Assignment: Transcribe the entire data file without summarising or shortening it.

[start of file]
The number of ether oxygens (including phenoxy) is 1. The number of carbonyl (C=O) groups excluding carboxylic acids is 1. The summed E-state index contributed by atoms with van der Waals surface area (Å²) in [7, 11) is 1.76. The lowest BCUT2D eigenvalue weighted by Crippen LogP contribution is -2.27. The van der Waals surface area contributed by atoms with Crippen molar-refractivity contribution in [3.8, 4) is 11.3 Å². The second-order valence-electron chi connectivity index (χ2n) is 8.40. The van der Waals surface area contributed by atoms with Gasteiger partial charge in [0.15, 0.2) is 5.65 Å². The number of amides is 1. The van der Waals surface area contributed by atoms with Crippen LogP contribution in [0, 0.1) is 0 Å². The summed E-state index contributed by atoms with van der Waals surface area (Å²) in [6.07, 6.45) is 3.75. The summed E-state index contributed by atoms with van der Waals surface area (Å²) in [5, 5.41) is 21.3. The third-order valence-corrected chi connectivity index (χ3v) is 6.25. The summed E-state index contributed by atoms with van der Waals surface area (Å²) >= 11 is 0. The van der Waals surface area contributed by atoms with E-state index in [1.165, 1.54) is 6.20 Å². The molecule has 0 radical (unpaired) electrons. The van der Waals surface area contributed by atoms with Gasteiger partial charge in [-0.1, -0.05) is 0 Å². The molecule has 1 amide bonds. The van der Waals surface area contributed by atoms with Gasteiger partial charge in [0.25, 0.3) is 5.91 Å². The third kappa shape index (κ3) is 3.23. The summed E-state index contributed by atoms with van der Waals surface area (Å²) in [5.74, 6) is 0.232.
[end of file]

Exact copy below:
The number of ether oxygens (including phenoxy) is 1. The number of carbonyl (C=O) groups excluding carboxylic acids is 1. The summed E-state index contributed by atoms with van der Waals surface area (Å²) in [7, 11) is 1.76. The lowest BCUT2D eigenvalue weighted by Crippen LogP contribution is -2.27. The van der Waals surface area contributed by atoms with Crippen molar-refractivity contribution in [3.8, 4) is 11.3 Å². The second-order valence-electron chi connectivity index (χ2n) is 8.40. The van der Waals surface area contributed by atoms with Gasteiger partial charge in [0.15, 0.2) is 5.65 Å². The number of amides is 1. The van der Waals surface area contributed by atoms with Crippen LogP contribution in [0, 0.1) is 0 Å². The summed E-state index contributed by atoms with van der Waals surface area (Å²) in [6.07, 6.45) is 3.75. The summed E-state index contributed by atoms with van der Waals surface area (Å²) in [5, 5.41) is 21.3. The third-order valence-corrected chi connectivity index (χ3v) is 6.25. The summed E-state index contributed by atoms with van der Waals surface area (Å²) >= 11 is 0. The van der Waals surface area contributed by atoms with E-state index in [1.165, 1.54) is 6.20 Å². The molecule has 0 radical (unpaired) electrons. The van der Waals surface area contributed by atoms with Gasteiger partial charge in [-0.1, -0.05) is 0 Å². The molecule has 1 amide bonds. The van der Waals surface area contributed by atoms with Gasteiger partial charge in [0.25, 0.3) is 5.91 Å². The third kappa shape index (κ3) is 3.23. The summed E-state index contributed by atoms with van der Waals surface area (Å²) in [5.74, 6) is 0.232.